• Rinsing immediately after drinking or eating.
  • Drinking through a straw[18]
  • Avoid abrasive forces. Use a soft bristled toothbrush and brush gently. Avoid brushing immediately after consuming acidic food and drink as teeth will be softened. Leave at least half an hour of time inbetween. Rinsing with water is better than brushing after consuming acidic foods and drinks.[6][8]
  • Using a remineralizing agent, such as sodium fluoride solution in the form of a fluoride mouthrinse, tablet, or lozenge, immediately before brushing teeth.
  • Applying fluoride gels or varnishes to the teeth.
  • Drinking milk or using other dairy products.
  • Dentine bonding agents applied to areas of exposed dentin[6]
  • Use a neutralizing agent such as antacid tablets only as a last-resort. They have negative long-run effects.
  • Treating the underlying medical disorder or disease.

See also[edit]

Further reading[edit]

  • Adrian Lussi. Dental Erosion: From Diagnosis to Therapy. Karger Publishers, 2006. (ISBN 9783805580977)


  1. ^ U.S. Department of Health and Human Services (8 August 2007). Preventing Chronic Diseases: Investing Wisely in Health. National Center for Chronic Disease Prevention and Health Promotion. 
  2. ^ a b Dugmore, C.R; Rock W.P (13 March 2004). "A multifactorial analysis of factors associated with dental erosion" (PDF). British Dental Journal 196 (5): 283–6;discussion: 273. doi:10.1038/sj.bdj.4811041. PMID 15017418. Retrieved 2009-05-21. 
  3. ^ Beezy Marsh. "Fruit juice can cause tooth decay". Daily Mail. Retrieved 2009-05-21. 
  4. ^ "'Health juices' harm baby teeth". BBC News Online. 2 August 2007. Retrieved 2009-05-21. 
  5. ^ a b Mandel, Louis. "Dental erosion due to wine consumption". American Dental Association. Retrieved 2008-01-03. 
  6. ^ a b c d e f O'Sullivan, E.; Milosevic A. (November 2008). "UK National Clinical Guidelines in Paediatric Dentistry: diagnosis, prevention and management of dental erosion" (PDF). International Journal of Paediatric Dentistry 18 (Supplement 1): 29–28. doi:10.1111/j.1365-263X.2008.00936.x. PMID 18808545. Retrieved 2009-05-21.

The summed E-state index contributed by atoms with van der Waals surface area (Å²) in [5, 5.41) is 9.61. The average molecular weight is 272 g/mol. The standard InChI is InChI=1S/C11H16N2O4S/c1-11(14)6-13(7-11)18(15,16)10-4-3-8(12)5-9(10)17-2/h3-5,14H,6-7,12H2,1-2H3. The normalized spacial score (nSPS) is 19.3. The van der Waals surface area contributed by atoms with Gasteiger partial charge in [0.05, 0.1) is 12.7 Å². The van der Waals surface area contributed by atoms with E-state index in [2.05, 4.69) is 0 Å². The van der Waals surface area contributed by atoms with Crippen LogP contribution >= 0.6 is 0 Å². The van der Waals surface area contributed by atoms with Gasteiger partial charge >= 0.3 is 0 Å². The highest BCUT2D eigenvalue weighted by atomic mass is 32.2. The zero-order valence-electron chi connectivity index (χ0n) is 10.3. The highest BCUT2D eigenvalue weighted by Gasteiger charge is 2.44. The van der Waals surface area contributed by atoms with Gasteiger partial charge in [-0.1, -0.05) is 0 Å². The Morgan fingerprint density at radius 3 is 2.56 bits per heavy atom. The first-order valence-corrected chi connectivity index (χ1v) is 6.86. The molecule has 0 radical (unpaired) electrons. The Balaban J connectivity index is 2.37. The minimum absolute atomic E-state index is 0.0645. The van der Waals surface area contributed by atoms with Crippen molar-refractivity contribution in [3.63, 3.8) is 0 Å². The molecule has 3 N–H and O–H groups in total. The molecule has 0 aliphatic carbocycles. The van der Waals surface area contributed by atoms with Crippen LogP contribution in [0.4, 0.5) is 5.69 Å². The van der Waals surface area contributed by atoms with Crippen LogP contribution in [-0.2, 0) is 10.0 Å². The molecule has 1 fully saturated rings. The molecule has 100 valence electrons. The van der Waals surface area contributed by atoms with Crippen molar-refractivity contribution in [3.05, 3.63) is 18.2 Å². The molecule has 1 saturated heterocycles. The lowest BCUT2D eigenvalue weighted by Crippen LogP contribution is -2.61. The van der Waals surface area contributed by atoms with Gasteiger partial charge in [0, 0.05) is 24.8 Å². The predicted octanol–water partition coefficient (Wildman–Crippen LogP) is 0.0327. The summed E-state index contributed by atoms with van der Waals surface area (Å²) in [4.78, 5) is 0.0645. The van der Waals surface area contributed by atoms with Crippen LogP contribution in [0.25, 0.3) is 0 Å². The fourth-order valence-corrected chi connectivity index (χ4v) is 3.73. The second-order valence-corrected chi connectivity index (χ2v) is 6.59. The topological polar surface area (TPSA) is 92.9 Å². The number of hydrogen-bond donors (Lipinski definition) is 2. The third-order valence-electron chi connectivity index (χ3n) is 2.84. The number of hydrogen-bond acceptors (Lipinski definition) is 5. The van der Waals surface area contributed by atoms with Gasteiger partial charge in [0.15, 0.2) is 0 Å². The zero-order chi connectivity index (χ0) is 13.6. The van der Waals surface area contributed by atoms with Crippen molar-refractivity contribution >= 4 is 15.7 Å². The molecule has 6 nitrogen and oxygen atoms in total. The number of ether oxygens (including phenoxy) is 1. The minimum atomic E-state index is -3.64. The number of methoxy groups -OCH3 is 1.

7. ^ Edwards, M.; Creanor S.L.; Foye R.H.; Gilmour W.H. (December 1999). "Buffering capacities of soft drinks: the potential influence on dental erosion". Journal of Oral Rehabilitation 26 (12): 923–927. doi:10.1046/j.1365-2842.1999.00494.x. PMID 10620154. Retrieved 2009-05-21. 
  8. ^ a b c d Gandara, B.K; E.L Truelove (October 1999). "Diagnosis and management of dental erosion". Journal of Contemporary Dental Practice 1 (1): 16–23. PMID 12167897. Retrieved 2009-05-21. 
  9. ^ Monagas, J; Suen A; Kolomensky A; Hyman PE (November 2013). "Gastrointestinal issues and dental erosions in children". Clinical Pediatrics 52 (11): 1065–1066. doi:10.1177/0009922812460429. PMID 22984193. Retrieved 2014-02-08. 
  10. ^ William B. Carey (editor), Allen C. Crocker, William L. Coleman, Heidi M. Feldman, Ellen Roy Elias (2009). Developmental-behavioral pediatrics (4th ed.). Philadelphia, PA: Saunders/Elsevier. p. 634. ISBN 9781416033707. 
  11. ^ Adrian Lussi (2006). Dental erosion from diagnosis to therapy ; 22 tables. Basel: Karger. p. 120. ISBN 9783805580977. 
  12. ^ a b c d Acid Attack. Academy of General Dentistry. 6 February 2008. 
  13. ^ The Cleveland Clinic Department of Dentistry. Dental Health: Tooth Sensitivity. WebMD. Retrieved 2008-03-09. 
  14. ^ Davenport, Tammy (14 September 2007). "Signs and Symptoms of Tooth Erosion.". Retrieved 2008-03-09. 
  15. ^ a b c d e Koshoji, Nelson H.; Bussadori, Sandra K.; Bortoletto, Carolina C.; Prates, Renato A.; Oliveira, Marcelo T.; Deana, Alessandro M. (2015-02-13). "Laser Speckle Imaging: A Novel Method for Detecting Dental Erosion". PLoS ONE 10 (2): e0118429. doi:10.1371/journal.pone.0118429. PMC 4332687. PMID 25679807. 
  16. ^ a b c Koshoji, Nelson H.; Bussadori, Sandra K.; Bortoletto, Carolina C.; Oliveira, Marcelo T.; Prates, Renato A.; Deana, Alessandro M. "Analysis of eroded bovine teeth through laser speckle imaging". Lasers in Dentistry XXI. doi:10.1117/12.2075195. 
  17. ^ Amaechi BT, Higham SM; Higham (2005). "Dental erosion: possible approaches to prevention and control". J Dent 33 (3): 243–52. doi:10.1016/j.jdent.2004.10.014. PMID 15725524. 
  18. ^ Edwards, M.; R A Ashwood, S J Littlewood, L M Brocklebank & D E Fung (12 September 1998). "A videofluoroscopic comparison of straw and cup drinking: the potential influence on dental erosion". British Dental Journal 185 (5): 244–249. doi:10.1038/sj.bdj.4809782. PMID 9785633. Retrieved 2009-05-21.